The TCFD recommends that asset owners report on their Weighted Average Carbon Intensity (WACI) as well as consider other metrics. WACI measures the portfolio’s carbon efficiency and considers total emissions relative to the business’ revenue and the weight of the asset in the OMERS portfolio. We report annually on overall carbon footprint and WACI. We measure our results against our WACI reduction goal of 20% from 2019 levels by 2025. Over the past year, we achieved a 4% reduction in WACI.

Our 2020 carbon footprint metrics are:

57 tCO2e/$M invested

Carbon Footprint
tonnes of carbon dioxide equivalent (tCO2e)


191 tCO2e/$M revenue

Weighted Average Carbon Intensity (WACI)
(weighted by the asset’s value / portfolio value)

We engaged PricewaterhouseCoopers LLP, an independent third party, to conduct a limited assurance engagement on our 2020 carbon footprint metrics. Their assurance report is included in the Reference section of this Annual Report on page 137.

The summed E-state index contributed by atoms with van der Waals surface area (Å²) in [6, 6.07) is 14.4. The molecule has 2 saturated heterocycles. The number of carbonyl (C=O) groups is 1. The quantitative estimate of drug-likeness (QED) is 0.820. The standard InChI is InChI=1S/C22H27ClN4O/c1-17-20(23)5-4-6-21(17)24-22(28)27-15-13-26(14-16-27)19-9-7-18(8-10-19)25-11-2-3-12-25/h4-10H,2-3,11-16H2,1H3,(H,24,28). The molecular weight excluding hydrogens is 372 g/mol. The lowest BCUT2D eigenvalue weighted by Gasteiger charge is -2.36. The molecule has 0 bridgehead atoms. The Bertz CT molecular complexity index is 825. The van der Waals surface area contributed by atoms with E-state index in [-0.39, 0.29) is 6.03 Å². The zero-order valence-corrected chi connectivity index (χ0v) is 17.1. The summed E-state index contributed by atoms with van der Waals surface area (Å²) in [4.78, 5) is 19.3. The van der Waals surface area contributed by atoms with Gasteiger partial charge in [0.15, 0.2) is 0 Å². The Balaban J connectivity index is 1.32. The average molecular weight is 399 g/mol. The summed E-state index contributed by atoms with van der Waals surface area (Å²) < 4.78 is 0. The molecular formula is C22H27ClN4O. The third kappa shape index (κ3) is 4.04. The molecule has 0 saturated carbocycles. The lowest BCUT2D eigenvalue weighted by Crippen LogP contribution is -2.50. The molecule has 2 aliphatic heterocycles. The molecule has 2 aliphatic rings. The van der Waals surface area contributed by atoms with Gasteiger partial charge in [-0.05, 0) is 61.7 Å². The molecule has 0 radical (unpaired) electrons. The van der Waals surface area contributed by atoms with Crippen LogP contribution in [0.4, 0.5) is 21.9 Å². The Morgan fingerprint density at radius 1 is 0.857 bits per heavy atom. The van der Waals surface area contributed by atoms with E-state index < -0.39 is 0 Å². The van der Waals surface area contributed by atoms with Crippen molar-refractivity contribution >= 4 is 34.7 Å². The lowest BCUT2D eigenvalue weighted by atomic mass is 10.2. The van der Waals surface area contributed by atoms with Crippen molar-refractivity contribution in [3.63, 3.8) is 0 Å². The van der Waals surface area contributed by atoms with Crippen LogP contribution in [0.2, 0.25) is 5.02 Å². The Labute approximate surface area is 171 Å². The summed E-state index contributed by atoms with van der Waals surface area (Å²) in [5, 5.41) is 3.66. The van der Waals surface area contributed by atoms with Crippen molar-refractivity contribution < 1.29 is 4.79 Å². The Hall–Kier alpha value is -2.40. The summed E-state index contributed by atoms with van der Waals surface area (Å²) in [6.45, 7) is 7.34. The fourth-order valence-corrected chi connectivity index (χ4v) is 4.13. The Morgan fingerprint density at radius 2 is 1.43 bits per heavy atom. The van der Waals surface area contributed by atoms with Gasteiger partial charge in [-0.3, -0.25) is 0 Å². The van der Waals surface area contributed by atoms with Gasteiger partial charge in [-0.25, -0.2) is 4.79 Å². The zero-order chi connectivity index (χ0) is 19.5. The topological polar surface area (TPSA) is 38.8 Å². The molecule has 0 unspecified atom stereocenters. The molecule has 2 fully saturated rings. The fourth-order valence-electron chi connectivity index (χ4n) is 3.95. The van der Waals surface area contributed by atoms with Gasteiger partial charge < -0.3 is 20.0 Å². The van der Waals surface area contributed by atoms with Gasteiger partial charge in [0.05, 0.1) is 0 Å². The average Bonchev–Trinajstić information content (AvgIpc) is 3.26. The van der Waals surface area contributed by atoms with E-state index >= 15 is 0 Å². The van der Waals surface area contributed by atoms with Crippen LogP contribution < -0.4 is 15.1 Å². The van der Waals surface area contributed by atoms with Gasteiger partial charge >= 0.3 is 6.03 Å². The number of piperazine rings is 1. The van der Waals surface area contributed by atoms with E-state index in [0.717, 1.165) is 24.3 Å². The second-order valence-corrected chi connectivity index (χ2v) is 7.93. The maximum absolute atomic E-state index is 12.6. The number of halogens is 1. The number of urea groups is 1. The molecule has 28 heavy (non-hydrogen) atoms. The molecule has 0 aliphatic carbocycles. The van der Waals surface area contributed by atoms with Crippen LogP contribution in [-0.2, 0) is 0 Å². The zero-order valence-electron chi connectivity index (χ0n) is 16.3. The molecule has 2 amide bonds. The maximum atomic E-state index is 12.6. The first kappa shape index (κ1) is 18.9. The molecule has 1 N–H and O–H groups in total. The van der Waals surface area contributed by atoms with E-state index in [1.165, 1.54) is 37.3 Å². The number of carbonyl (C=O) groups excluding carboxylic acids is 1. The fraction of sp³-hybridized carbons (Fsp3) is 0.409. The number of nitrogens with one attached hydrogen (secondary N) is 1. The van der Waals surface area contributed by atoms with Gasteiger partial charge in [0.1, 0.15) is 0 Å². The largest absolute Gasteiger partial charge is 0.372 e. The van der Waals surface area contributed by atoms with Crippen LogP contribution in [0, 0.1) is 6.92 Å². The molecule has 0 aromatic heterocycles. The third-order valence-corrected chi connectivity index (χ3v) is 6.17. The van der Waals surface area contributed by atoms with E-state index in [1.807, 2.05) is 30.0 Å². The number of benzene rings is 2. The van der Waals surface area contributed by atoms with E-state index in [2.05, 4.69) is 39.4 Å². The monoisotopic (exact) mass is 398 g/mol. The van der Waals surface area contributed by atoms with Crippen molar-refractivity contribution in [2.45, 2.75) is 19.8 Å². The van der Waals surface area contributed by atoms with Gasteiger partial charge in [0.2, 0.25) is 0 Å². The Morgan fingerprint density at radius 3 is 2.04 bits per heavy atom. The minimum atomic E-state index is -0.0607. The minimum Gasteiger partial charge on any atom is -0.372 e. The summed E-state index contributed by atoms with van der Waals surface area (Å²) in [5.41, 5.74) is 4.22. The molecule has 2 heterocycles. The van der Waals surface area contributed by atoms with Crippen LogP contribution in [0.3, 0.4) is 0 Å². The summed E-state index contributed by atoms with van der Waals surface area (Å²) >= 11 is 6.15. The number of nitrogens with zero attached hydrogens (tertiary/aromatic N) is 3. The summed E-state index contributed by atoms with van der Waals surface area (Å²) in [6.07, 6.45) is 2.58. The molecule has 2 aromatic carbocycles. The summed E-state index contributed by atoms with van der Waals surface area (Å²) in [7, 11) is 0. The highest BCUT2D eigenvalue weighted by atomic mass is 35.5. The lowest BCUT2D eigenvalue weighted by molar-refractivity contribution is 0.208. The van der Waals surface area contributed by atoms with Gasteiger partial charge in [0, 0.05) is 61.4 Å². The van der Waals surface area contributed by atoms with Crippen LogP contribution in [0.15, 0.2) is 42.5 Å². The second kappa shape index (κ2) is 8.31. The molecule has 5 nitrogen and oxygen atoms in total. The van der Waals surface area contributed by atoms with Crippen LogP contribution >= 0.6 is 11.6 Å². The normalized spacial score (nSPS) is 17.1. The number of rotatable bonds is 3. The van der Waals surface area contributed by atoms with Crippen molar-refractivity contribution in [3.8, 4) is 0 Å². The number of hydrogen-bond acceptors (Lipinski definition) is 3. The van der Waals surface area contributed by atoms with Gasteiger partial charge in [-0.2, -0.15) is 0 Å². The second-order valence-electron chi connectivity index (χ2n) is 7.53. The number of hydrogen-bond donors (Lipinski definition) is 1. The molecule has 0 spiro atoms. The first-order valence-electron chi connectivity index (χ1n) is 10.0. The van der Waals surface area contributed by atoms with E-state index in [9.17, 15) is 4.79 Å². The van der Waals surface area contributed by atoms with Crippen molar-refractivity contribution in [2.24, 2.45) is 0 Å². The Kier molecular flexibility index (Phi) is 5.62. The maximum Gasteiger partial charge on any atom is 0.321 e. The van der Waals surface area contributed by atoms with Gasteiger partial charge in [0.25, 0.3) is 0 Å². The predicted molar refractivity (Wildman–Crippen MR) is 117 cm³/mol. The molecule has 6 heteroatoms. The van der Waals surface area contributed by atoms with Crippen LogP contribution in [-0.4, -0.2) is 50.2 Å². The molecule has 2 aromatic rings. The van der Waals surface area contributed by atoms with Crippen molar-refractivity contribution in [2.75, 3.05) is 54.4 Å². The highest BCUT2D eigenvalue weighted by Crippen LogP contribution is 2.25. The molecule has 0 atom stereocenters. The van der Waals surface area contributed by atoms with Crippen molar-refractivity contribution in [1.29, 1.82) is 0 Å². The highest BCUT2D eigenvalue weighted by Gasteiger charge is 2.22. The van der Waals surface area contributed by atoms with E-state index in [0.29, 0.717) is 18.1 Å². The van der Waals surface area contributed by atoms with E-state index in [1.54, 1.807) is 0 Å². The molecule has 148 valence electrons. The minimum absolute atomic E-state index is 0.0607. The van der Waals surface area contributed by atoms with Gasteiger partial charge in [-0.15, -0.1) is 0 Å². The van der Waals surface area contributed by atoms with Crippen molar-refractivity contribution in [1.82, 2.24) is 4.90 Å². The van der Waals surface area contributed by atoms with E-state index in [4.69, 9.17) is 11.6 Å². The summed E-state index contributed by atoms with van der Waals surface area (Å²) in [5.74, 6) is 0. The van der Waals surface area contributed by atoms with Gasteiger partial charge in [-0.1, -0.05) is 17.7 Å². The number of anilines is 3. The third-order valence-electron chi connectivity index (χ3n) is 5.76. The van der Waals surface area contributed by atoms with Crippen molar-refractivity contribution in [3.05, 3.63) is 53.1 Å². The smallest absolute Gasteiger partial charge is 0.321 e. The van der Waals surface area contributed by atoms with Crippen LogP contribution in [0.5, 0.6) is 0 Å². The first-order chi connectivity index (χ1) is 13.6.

Green Assets

As part of OMERS approach to climate change, we are regularly looking for new models and metrics to evaluate the portfolio through an ESG lens. Understanding how the portfolio is positioned against green, low carbon, and transition taxonomies is a key area of work for the Climate Risk Working Group. OMERS took the first step this year to identify the portfolio’s green asset exposure using the International Capital Market Association’s (ICMA) Green Bond Principles and June 2021 Guidance Handbook. We plan to expand these categories over time as sustainable finance taxonomies are further developed. At year-end 2021, investments in green assets1 totalled more than $18 billion including green buildings, renewable energy, and energy efficiency assets.


1 Green assets are presented as net of financial leverage and gross of economic leverage, recourse debt and other contractual liabilities.